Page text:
by Geri Walton ~ February 21st, 2009
People sometimes have physical symptoms that something is wrong, and, occasional symptoms, such as a headache, a back ache, or an upset stomach, may be nothing to worry about; however, if your symptoms are persistent or accompanied by other symptoms, they may indicate serious health emergencies and should not be ignored. So, here’s the list of signs that likely indicate you need to seek immediate help.
It is difficult to determine the cause of abdominal pain because so many things can cause it. However, if you have severe cramps and/or if they lasts more than one or two days, or if you have other symptoms with the abdominal pain, such as constant nausea or persistent vomiting, you should see your health care professional because you may have appendicitis, ulcers, gallstones, gallbladder disease, or stomach cancer.
According to webMD, 80 percent of all people at one time or another suffer from back pain, and it can occur in the lower, middle, or upper back. Back pain is such a common symptom, many people think they don’t have to worry about it, but if you have back pain along with fever or any neurological symptoms—numbness, shooting pains, or tingling in one or both legs—it may indicate a serious health problem.
Unless chest pain is related to a musculoskeletal injury, you should usually not ignore as it may indicate a heart attack. One way you can tell the difference is if you move and pain occurs, it’s likely related to a pulled muscle and will disappear in a day or two. However, if you feel pressure, discomfort, or heaviness in your chest or if the pain radiates down your arm, to your neck, jaw, or breastbone, call 911 immediately. Doctors at the Harvard Medical School also suggest you immediately chew two 325-mg aspirin because chewed aspirin gets into your system faster than drinking it with water and because aspirin inhibits platelets and reduces clotting.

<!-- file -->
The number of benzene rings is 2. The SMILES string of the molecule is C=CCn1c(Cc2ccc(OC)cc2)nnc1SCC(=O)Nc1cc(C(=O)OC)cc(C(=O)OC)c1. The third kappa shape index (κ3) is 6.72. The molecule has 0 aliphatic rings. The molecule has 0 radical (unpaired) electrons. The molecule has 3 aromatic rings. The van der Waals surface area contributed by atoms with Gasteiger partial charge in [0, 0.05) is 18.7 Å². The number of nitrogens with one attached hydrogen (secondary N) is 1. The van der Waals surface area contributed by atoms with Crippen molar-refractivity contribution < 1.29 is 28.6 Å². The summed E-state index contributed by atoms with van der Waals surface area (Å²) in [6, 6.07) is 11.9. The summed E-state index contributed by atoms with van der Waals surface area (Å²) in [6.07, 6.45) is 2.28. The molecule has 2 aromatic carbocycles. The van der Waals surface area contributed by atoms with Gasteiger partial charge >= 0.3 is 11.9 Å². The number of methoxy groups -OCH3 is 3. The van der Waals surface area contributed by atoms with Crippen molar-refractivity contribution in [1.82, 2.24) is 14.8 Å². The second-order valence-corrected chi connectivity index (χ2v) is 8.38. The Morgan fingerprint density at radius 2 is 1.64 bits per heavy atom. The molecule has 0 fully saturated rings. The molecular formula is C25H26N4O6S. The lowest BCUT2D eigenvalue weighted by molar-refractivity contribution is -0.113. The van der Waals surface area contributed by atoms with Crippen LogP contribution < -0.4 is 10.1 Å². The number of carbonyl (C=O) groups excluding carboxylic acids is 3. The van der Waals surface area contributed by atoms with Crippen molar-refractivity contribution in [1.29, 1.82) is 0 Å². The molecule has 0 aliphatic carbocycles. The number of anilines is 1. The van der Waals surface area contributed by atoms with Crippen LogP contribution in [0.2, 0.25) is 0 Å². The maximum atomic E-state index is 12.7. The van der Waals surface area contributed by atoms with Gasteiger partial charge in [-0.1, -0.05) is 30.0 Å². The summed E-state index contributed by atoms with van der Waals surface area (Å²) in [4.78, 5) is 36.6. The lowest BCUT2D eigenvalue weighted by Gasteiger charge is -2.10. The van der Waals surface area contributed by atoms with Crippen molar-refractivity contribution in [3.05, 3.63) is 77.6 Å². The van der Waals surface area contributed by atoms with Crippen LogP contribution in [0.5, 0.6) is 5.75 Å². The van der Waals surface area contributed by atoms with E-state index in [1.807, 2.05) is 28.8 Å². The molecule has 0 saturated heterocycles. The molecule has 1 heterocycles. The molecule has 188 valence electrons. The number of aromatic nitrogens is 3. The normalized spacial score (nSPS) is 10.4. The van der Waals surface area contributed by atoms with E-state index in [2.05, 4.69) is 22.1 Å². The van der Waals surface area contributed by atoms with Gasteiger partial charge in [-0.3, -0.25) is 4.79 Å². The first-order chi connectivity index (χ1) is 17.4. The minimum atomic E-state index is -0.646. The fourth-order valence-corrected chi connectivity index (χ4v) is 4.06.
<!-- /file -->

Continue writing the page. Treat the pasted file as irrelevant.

Some people get headaches frequently, but if you have headaches more than once a month or if they increase in frequency you could have a brain infection, meningitis, or possibly a brain tumor. Additionally, if your headache is accompanied by such symptoms as blurred vision, nausea, or slurred speech, you may being having a stroke, so, call 911 immediately.
If you feel as if your calf is on fire, you may be suffering from a blood clot called deep-vein thrombosis. It tends to happen when a person sits for a long period of time and the blood pools in the lower body. It can happen on a long airline flight or when you sit for long periods at work. Women on the pill and smokers have a higher risk of developing these cots. If this happens to you, don’t try to massage it or walk it off because the clot could break free and potentially enter your lungs where it could shut off your blood supply. Instead, call your health care professional for further instructions.
Everybody has aches and pains at one time or another. However, if they are serious, persistent, or accompanied by other symptoms, they may constitute a health emergency. It is also better to be safe than sorry, so if you have any of the symptoms described above, take proper action to remain well and healthy. If you’re interested in learning more about health emergencies and how to respond, Stuart Fischer and Mark D. Steisel have written The Little Book of Big Medical Emergencies: How to Recognize and Respond to the Most Common Medical Emergencies, which can provide more complete information.